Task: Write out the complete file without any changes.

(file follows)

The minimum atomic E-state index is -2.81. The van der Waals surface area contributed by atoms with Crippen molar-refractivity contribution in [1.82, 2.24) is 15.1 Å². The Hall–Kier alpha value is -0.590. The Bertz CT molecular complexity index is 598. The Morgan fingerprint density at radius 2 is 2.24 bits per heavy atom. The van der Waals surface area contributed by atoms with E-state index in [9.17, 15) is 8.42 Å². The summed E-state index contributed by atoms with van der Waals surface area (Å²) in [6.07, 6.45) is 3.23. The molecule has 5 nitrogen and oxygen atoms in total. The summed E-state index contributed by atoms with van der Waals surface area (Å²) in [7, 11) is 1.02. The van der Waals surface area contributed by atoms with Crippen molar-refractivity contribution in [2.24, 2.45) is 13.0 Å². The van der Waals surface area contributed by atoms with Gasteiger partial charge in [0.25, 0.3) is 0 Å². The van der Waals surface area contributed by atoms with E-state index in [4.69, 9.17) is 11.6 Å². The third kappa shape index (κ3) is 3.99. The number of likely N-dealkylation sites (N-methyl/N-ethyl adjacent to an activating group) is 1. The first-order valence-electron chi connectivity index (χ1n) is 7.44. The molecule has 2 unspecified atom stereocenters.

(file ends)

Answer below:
The minimum atomic E-state index is -2.81. The van der Waals surface area contributed by atoms with Crippen molar-refractivity contribution in [1.82, 2.24) is 15.1 Å². The Hall–Kier alpha value is -0.590. The Bertz CT molecular complexity index is 598. The Morgan fingerprint density at radius 2 is 2.24 bits per heavy atom. The van der Waals surface area contributed by atoms with E-state index in [9.17, 15) is 8.42 Å². The summed E-state index contributed by atoms with van der Waals surface area (Å²) in [6.07, 6.45) is 3.23. The molecule has 5 nitrogen and oxygen atoms in total. The summed E-state index contributed by atoms with van der Waals surface area (Å²) in [7, 11) is 1.02. The van der Waals surface area contributed by atoms with Crippen molar-refractivity contribution in [2.24, 2.45) is 13.0 Å². The van der Waals surface area contributed by atoms with Gasteiger partial charge in [0.25, 0.3) is 0 Å². The van der Waals surface area contributed by atoms with E-state index in [4.69, 9.17) is 11.6 Å². The third kappa shape index (κ3) is 3.99. The number of likely N-dealkylation sites (N-methyl/N-ethyl adjacent to an activating group) is 1. The first-order valence-electron chi connectivity index (χ1n) is 7.44. The molecule has 2 unspecified atom stereocenters.